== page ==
BUSINESS sentiment among small and medium-sized enterprises (SMEs) for the next six months is now just a notch below expansionary sentiments, the highest reading since Covid-19 pandemic began last year.
An SME index for April to September registered an overall reading of 49.9, up from the 48.2 of the previous quarter. A reading below 50 indicates contractionary sentiments.
The figure was derived from a survey of more than 2,100 local SMEs, conducted by the Singapore Business Federation (SBF) and global information-services company Experian between Jan 18 and Feb 26.
SMEs across all six sectors expressed improving business sentiments, SBF and Experian said in a joint statement on Wednesday.
The most significant gains were for internal-facing sectors such as construction and engineering, which rose 6.8 per cent to 51.8. Business services registered a 4.2 per cent increase to 50.
This is a reversal of the record-low business outlook last year, with a reading of just 46.3 for the survey conducted in Q3 last year, for the period between October to March. No data was collected in Q2 for the June-December outlook due to Singapore's "circuit breaker" or partial lockdown.
Lam Yi Young, chief executive of SBF, said: "The gradual reopening of our economy, the easing of business restrictions, and the wide range of Budget measures announced earlier this year have given a much-needed boost to the confidence of our SMEs.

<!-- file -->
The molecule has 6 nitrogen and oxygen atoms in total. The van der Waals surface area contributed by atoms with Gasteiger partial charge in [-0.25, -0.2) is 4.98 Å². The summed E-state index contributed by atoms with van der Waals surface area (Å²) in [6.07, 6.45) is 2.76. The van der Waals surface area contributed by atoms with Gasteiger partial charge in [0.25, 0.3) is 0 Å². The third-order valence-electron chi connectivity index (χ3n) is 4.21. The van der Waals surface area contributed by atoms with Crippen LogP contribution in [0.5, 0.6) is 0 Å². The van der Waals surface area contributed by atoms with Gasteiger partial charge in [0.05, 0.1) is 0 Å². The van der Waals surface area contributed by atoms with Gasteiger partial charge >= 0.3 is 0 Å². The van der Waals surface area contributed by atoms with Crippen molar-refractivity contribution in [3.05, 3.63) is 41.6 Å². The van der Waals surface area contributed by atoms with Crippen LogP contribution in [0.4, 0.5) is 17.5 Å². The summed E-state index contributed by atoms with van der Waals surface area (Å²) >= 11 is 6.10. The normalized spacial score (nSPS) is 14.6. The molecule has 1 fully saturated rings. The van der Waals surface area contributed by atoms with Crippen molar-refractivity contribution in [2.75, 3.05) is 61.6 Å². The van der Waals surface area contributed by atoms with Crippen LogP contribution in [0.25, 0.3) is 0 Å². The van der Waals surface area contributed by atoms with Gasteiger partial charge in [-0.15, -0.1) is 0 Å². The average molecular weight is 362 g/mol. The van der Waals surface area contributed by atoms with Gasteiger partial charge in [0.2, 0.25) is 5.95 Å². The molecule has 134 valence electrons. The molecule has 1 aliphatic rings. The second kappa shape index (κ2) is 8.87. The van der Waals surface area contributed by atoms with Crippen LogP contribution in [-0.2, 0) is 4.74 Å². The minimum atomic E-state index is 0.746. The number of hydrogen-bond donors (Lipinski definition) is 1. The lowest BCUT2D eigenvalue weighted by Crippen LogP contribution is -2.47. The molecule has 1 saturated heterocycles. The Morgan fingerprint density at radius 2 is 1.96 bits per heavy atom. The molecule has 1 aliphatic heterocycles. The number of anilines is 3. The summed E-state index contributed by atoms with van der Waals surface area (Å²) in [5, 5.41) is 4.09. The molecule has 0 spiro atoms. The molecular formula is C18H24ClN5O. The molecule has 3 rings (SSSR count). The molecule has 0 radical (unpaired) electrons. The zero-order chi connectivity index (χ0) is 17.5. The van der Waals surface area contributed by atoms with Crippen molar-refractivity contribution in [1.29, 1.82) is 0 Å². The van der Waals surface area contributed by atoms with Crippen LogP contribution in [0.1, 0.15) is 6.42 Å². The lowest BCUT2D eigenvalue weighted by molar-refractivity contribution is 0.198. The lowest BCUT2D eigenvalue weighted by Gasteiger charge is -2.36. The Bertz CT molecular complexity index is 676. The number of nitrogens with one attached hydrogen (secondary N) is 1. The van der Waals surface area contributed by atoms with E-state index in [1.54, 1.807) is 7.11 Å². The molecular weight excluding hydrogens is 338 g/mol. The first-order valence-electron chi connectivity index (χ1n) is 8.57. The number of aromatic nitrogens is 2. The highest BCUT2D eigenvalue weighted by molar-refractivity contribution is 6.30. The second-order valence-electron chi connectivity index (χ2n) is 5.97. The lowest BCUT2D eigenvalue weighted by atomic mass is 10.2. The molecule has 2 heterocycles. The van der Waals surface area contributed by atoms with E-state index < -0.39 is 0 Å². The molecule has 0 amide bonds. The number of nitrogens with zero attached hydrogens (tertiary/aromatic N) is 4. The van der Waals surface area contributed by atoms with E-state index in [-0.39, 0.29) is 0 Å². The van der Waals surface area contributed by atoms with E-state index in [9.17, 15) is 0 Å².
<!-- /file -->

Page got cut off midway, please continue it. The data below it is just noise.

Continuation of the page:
"Many are looking forward to re-building their businesses after the devastating impact of the Covid-19 pandemic," he said, adding that SBF is also ramping up its efforts to help SMEs to position themselves for recovery and growth.
SMEs were also surveyed on their expectations in seven key areas: turnover, profitability, business expansion, capital investment, hiring, capacity utilisation and access to financing. All these areas recorded improvements.
In particular, SMEs are expecting an easing of their access to financing for the first time since Q2-Q3 2019; the score rose 11.59 per cent to 5.49.
James Gothard, general manager for credit services and strategy in South-east Asia at Experian, said this year is poised to be characterised by promising signs of a partial and gradual recovery, following an unprecedented recession last year.
"Overall, SMEs appear to be gradually relaxing the wait-and-see approach they had previously adopted as the uncertainty dominating the preceding quarters begin to recede," he said.
Even so, the economic recovery is at risk of derailed by a resurgence of Covid-19 cases or delays in vaccination, which could dash business confidence and trade activity, said the World Bank.
Mr Gothard said it remains important for SMEs to boost their overall resilience towards any unexpected shocks due to the ongoing downside risks.
"With government support schemes for SMEs continuing into 2021, SMEs will need to explore and invest in aspects such as manpower upskilling and digitalisation, both of which could help firms remain competitive and relevant in the long term," he said.